If you feel the need to let in fresh air, make sure windows and doors have screens before leaving them open. Make sure that if your pets can get out, they’ll be venturing into a safe place, such as a fenced yard, not out into a world of cars and other dangers.



Aside from puppies chewing on your good shoes, bedrooms are generally fairly harmless when it comes to pets. But to be on the safe side, keep jewelry, hair clips, and other small objects away from curious pets.

One serious hazard, though, is mothballs. They are toxic, so be sure that if you use them, they’re in a place your pet absolutely can’t reach.


Garages and Storage Areas
Garages tend to be storage areas for lots of things, including some that can be a problem if your pets get into them. You should always keep things like pesticides, gasoline, oils and other solvents and chemicals either high up or in a closed cabinet.

The same goes for choking hazards, like screws, nuts, bolts and nails. This is true for the entire home. There are odds and ends throughout the whole house such as batteries, buttons, coins, paper clips and rubber bands that can cause problems if chewed or swallowed. Plastic bags and plastic wrap can cause suffocation. Keep a vigilant eye out for choking hazards in every room.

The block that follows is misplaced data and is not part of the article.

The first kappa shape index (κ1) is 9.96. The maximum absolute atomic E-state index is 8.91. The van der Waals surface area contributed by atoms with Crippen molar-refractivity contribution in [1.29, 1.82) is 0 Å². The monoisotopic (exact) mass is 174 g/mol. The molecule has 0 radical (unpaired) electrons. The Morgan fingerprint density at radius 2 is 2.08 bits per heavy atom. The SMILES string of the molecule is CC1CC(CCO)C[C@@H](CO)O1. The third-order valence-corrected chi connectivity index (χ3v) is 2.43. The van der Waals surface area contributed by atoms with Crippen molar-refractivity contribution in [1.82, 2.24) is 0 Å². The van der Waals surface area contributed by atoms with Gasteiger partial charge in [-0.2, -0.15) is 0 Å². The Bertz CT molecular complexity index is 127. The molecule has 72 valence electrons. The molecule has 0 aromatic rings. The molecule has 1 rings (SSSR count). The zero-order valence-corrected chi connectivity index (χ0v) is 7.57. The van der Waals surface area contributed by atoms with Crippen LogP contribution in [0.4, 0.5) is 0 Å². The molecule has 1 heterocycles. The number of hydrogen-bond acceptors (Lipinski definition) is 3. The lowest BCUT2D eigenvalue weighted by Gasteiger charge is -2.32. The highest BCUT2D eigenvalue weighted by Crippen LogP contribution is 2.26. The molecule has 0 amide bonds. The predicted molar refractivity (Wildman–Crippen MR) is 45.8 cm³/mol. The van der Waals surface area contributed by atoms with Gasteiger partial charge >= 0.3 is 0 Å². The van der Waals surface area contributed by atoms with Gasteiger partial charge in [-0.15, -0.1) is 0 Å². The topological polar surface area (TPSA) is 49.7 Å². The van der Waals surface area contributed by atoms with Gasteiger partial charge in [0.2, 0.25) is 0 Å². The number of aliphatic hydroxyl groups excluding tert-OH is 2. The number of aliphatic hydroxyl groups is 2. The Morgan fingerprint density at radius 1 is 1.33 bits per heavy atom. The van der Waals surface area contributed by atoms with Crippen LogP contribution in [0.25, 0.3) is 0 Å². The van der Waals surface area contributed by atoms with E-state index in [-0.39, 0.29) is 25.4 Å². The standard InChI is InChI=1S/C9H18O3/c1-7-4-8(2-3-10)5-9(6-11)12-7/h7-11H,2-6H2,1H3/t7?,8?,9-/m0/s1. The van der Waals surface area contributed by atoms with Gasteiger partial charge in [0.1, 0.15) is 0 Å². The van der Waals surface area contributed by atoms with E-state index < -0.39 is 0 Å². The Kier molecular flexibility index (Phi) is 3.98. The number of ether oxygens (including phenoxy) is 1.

The Great Outdoors is riddled with both natural and man-made dangers to our pets. Just as different foods in the kitchen can cause problems for pets, so can some plants in the garden. Before planting anything new (or before bringing home a new pet) do some research to make sure you don’t have any plants that could be harmful to your furry friends.

Compost, cocoa-based mulches, pesticides, insecticides, fertilizers and other garden chemicals can all cause problems for your pets. Your first line of defense should be keeping things stored away safely and out of reach.

Traditional snail and slug bait is also toxic. If you need to keep your vegetables and other plants safe from pests, look for barrier methods or pet-friendly bait formulas.

Balconies may seem safe, but it’s easy for small pets to slip through the railings or get stuck halfway. Be sure latticework is in good repair as well, so pets can’t get stuck in holes or crawl into spaces where they shouldn’t go.

Ashes and flames from fireplaces are obviously a hazard indoors, but fire pits and barbecues can be dangerous outside. Always keep an eye on both your fire and your pet, and keep any lighter fluid out of reach.

Chlorine and other chemicals are an obvious worry if your pets tend to drink out of pools or spas, but they’re not the only danger. Even if your pets can swim they can still drown if they can’t get out of the pool. Your best bet is to keep limit pets access to the water with covers or fencing unless accompanied.

Ponds could also pose a threat if your pet falls in and can’t get out. A sloping bottom will provide better footing and also give your pond a more natural look. Ponds are also prone to forming algae, which may be toxic by itself or because of the chemicals added to destroy it.